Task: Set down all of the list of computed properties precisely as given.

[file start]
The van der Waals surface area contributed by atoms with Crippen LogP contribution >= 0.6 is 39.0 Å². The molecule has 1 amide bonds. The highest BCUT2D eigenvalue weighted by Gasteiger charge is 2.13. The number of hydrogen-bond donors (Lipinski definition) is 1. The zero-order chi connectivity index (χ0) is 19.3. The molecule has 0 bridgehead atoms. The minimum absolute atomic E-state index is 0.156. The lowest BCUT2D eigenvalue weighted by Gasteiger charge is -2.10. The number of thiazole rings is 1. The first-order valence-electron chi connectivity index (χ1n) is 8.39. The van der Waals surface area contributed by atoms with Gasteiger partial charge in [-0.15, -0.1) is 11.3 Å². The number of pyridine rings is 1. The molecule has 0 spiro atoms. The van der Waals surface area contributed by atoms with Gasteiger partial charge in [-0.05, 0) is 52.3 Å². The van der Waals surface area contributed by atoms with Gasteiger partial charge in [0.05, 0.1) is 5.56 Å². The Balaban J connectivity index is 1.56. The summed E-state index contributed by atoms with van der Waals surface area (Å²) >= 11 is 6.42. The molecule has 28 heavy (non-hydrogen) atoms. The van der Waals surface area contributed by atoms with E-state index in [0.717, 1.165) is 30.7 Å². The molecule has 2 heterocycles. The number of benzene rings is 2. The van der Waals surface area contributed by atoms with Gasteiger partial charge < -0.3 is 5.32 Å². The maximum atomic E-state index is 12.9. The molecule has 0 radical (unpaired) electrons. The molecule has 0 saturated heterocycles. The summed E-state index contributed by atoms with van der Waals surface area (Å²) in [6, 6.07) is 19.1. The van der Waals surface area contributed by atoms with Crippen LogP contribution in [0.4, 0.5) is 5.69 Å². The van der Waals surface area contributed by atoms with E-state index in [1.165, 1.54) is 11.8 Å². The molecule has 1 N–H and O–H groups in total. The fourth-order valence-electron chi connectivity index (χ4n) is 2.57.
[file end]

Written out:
The van der Waals surface area contributed by atoms with Crippen LogP contribution >= 0.6 is 39.0 Å². The molecule has 1 amide bonds. The highest BCUT2D eigenvalue weighted by Gasteiger charge is 2.13. The number of hydrogen-bond donors (Lipinski definition) is 1. The zero-order chi connectivity index (χ0) is 19.3. The molecule has 0 bridgehead atoms. The minimum absolute atomic E-state index is 0.156. The lowest BCUT2D eigenvalue weighted by Gasteiger charge is -2.10. The number of thiazole rings is 1. The first-order valence-electron chi connectivity index (χ1n) is 8.39. The van der Waals surface area contributed by atoms with Gasteiger partial charge in [-0.15, -0.1) is 11.3 Å². The number of pyridine rings is 1. The molecule has 0 spiro atoms. The van der Waals surface area contributed by atoms with Gasteiger partial charge in [-0.05, 0) is 52.3 Å². The van der Waals surface area contributed by atoms with Gasteiger partial charge in [0.05, 0.1) is 5.56 Å². The Balaban J connectivity index is 1.56. The summed E-state index contributed by atoms with van der Waals surface area (Å²) >= 11 is 6.42. The molecule has 28 heavy (non-hydrogen) atoms. The van der Waals surface area contributed by atoms with E-state index in [0.717, 1.165) is 30.7 Å². The molecule has 2 heterocycles. The number of benzene rings is 2. The van der Waals surface area contributed by atoms with Gasteiger partial charge < -0.3 is 5.32 Å². The maximum atomic E-state index is 12.9. The molecule has 0 radical (unpaired) electrons. The molecule has 0 saturated heterocycles. The summed E-state index contributed by atoms with van der Waals surface area (Å²) in [6, 6.07) is 19.1. The van der Waals surface area contributed by atoms with Crippen LogP contribution in [0.4, 0.5) is 5.69 Å². The van der Waals surface area contributed by atoms with E-state index in [1.165, 1.54) is 11.8 Å². The molecule has 1 N–H and O–H groups in total. The fourth-order valence-electron chi connectivity index (χ4n) is 2.57.